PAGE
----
Written by Sam Rider
Around the world, male factor infertility is on the rise.
Sam Rider explores its impact on men’s mental health, investigates DIY fertility tests and learns how stigma is being dismantled by an unlikely group.
Fertility issues are more common than you might think – and they’re on the rise.
In the UK, one in six couples will have trouble conceiving. 40% of the time, it’s due to male factor infertility. 15-30% is “unexplained infertility”, where there’s no obvious cause.
Every year, these numbers are rising.
The strain on the NHS due to Covid is making matters worse. The pandemic has negatively impacted the fertility treatment for 92% of patients, with 82% of tests or treatments postponed.
“The psychological impact of infertility can take a huge toll on a couple’s mental health,” says Francesca Steyn, Peppy’s Director of Fertility Services and a fertility nurse for more than 15 years.
“For men in particular, it can lead to feelings of failure and guilt. That’s why it’s so important people have access to counselling and support every step of the journey.”
Infertility can be more stressful – and expensive – than divorce.
Fertility challenges are distressing – emotionally, physically and financially. 90% of people who go through it will experience some level of depression, and 42% will report feeling suicidal.
In a recent survey 61% of people rated infertility as more stressful than divorce. Treatment costs can be equal to a deposit on a house (the average was £11,378).
“It’s an emotional rollercoaster,” says Francesca, “and most go into it completely unprepared. At school, they hammer into you how not to get pregnant, but there’s no education around what happens if you can’t.
“Once you start IVF there are obstacles every step of the way. Anxiety is through the roof. Even if the first few results are positive, and you get pregnant, waiting for the next scan can feel like an eternity.”
Male fertility goes mainstream.
As popular culture and health tech companies continue to raise awareness, fewer and fewer men are having to go through infertility alone.
Last month, the BBC aired Me, My Brother and Our Balls, “an intimate look into male fertility”, with Chris Hughes of Love Island fame. And last year, documentary The Easy Bit examined fertility treatment from the male perspective, something that Francesca says is often an afterthought.
Since 2003, Movember has driven men’s health issues up the national agenda. And tech companies are increasingly addressing historically taboo subjects, from low libido to low sperm count.
“The stigma around mental health and male infertility is certainly changing but more needs to be done, especially in the workplace,” says Francesca.
“Your fertility status does not define your masculinity.”
Too often, men are reluctant to speak up about fertility issues but, Francesca says, the LGBT community is pushing hard to change this.
“Gay men seem to talk about their fertility more openly,” agrees Michael Johnson-Ellis, co-founder of Two Dads UK, who’ve been supporting people going through surrogacy since 2004. “Most of us will need to use reproductive science, so there isn’t that stigma with IVF as there often is with heterosexual men.”
Two Dads UK are campaigning for smarter guidance for healthcare professionals in surrogacy and challenging NHS trusts to be more inclusive. “We also want to encourage more men to talk openly about their fertility status and, importantly, how to improve it if this is an option,” he adds.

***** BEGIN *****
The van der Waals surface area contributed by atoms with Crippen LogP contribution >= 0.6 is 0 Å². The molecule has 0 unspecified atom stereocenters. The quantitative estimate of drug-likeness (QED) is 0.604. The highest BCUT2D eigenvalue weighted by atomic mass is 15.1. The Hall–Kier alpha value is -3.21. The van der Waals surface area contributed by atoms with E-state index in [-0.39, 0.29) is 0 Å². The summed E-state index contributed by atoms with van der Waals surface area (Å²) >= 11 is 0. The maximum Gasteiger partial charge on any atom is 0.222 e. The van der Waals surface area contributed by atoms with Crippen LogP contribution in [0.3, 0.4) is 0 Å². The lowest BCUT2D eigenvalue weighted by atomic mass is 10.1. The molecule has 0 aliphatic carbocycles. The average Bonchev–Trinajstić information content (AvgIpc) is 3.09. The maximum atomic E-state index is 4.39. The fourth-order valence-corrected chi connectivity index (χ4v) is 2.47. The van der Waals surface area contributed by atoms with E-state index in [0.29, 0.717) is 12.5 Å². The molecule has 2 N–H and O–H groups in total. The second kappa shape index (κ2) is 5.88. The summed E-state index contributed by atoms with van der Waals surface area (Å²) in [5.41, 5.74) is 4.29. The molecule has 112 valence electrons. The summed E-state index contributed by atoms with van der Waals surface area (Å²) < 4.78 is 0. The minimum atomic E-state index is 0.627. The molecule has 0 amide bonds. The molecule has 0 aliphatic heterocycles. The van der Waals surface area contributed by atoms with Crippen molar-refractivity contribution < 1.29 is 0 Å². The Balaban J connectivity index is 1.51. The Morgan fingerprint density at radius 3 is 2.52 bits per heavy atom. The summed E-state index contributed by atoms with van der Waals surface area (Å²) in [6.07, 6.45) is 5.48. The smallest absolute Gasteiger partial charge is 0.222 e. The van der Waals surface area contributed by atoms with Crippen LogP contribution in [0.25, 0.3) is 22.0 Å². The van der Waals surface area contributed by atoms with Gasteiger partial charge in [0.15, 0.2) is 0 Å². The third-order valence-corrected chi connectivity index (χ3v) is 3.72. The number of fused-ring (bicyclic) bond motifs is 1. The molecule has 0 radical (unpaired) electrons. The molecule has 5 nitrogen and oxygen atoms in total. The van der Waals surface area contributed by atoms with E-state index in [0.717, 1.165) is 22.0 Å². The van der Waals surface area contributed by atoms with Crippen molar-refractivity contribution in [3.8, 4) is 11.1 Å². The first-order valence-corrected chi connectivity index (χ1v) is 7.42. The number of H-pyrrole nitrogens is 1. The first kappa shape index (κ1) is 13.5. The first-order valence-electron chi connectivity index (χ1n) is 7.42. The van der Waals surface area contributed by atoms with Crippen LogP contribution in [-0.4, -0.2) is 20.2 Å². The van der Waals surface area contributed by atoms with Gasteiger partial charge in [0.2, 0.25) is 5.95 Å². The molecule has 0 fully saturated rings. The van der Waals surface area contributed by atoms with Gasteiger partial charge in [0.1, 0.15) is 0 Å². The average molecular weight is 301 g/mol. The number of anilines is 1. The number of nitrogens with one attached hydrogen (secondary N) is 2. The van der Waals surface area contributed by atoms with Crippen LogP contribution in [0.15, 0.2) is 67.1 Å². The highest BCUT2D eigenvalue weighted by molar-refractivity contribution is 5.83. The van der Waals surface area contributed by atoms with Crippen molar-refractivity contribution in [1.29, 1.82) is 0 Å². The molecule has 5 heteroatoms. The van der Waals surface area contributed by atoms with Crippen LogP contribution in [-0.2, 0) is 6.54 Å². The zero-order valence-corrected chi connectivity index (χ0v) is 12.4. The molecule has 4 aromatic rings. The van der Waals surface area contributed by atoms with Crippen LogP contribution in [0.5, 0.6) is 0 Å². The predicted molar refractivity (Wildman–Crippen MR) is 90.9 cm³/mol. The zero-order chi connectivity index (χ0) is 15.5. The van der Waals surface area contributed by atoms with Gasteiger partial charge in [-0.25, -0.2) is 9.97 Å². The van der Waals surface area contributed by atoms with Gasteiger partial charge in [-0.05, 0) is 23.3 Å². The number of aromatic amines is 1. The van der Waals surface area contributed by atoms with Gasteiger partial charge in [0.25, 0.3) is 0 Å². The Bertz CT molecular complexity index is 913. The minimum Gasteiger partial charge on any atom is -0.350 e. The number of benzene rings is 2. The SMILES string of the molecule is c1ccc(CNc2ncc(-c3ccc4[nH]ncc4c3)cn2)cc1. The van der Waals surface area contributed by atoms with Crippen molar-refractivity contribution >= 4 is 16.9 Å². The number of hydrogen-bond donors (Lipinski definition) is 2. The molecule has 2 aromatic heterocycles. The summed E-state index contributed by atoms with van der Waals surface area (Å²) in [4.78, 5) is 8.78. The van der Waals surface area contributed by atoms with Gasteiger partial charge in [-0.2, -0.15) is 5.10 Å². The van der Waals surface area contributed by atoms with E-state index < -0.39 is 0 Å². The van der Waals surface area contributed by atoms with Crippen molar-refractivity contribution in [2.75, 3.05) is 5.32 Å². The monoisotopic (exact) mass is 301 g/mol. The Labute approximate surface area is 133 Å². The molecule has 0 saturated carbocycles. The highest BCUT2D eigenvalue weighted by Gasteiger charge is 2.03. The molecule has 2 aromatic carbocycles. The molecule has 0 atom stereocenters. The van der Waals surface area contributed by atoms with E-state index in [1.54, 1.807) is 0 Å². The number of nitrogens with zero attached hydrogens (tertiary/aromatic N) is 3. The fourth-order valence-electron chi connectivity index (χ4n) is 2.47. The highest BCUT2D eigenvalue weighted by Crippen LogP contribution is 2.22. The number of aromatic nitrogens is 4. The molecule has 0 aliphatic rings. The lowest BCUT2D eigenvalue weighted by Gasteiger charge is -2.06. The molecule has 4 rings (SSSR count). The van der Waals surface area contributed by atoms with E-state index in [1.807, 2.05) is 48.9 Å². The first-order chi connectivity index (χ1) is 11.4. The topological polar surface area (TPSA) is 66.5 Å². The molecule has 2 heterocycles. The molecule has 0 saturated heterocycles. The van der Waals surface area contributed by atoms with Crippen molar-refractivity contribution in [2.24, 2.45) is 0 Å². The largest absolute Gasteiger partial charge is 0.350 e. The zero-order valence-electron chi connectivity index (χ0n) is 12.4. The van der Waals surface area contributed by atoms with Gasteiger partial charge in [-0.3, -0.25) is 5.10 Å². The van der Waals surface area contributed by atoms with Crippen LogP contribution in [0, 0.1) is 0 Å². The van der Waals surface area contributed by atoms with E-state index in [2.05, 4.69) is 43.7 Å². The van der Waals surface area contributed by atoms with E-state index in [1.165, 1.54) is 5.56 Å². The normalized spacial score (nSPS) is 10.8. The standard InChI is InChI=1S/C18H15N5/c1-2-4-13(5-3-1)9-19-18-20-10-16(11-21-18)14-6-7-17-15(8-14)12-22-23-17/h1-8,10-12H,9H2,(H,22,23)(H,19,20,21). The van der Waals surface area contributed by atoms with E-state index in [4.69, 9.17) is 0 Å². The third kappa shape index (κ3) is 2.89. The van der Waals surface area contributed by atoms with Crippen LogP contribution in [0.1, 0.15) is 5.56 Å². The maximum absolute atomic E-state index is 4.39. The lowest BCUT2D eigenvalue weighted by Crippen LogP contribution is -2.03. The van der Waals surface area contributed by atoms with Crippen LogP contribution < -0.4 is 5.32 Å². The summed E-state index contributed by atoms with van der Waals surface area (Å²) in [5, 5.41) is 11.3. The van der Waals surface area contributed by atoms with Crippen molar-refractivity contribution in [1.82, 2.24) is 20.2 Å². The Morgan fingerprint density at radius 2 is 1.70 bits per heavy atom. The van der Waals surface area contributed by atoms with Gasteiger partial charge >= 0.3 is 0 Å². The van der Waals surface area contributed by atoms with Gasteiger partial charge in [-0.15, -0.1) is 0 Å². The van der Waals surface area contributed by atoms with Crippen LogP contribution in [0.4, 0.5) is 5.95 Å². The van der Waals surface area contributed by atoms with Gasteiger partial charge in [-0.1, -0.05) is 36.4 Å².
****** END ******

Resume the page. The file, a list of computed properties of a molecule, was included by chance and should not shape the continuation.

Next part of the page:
“Your fertility status does not define your masculinity. Regardless of the results, it’s important for us as a community to support each other.”
Kick off your fertility MOT.
While Francesca notes a word of caution when using these services – as a negative result without adequate support could trigger anxiety that’s “ten times worse” than finding out from your GP – she thinks undertaking a fertility MOT is something all young men should be doing.
“People should be more educated about their fertility and encouraged to look into things earlier,” she says, highlighting how having mumps as a child can be a common cause of infertility in men, as can varicoceles (enlarged veins in the testicles).
Infertility can be reversible; “just don’t suffer in silence,” says Francesca. “Reach out to the counsellor at your clinic. Make sure you understand your options. Be open and honest with your family and friends.
“And, above all, talk to your partner, listen to each other, and make sure you spend time together doing things that aren’t fertility related too.”
Men need better mental health support.
It’s why we offer the Peppy Fertility programme, for men and women, providing group and one-to-one chat with expert fertility practitioners, specialist fertility mental health support and free access to vetted resources.
In the workplace alone, we’ve found that the right guidance and advice can reduce absenteeism due to fertility treatment and halve attrition rates.
The potential to break down the stigma around male fertility in the wider society is huge. “Infertility is a loss and a grieving process,” adds Francesca. “Men tend to take all of that emotional turmoil on themselves, often dealing with the emotional strain of two people.
“But with the right evidence-based advice, resources and signposting, we can help you cope with the highs and lows of fertility treatment, wherever that journey takes you.”
This Fertility Awareness Week (2nd-5th November), we’re running a free online event, Fertility in the Workplace, on Thursday 5th November. Sign up to join the event here.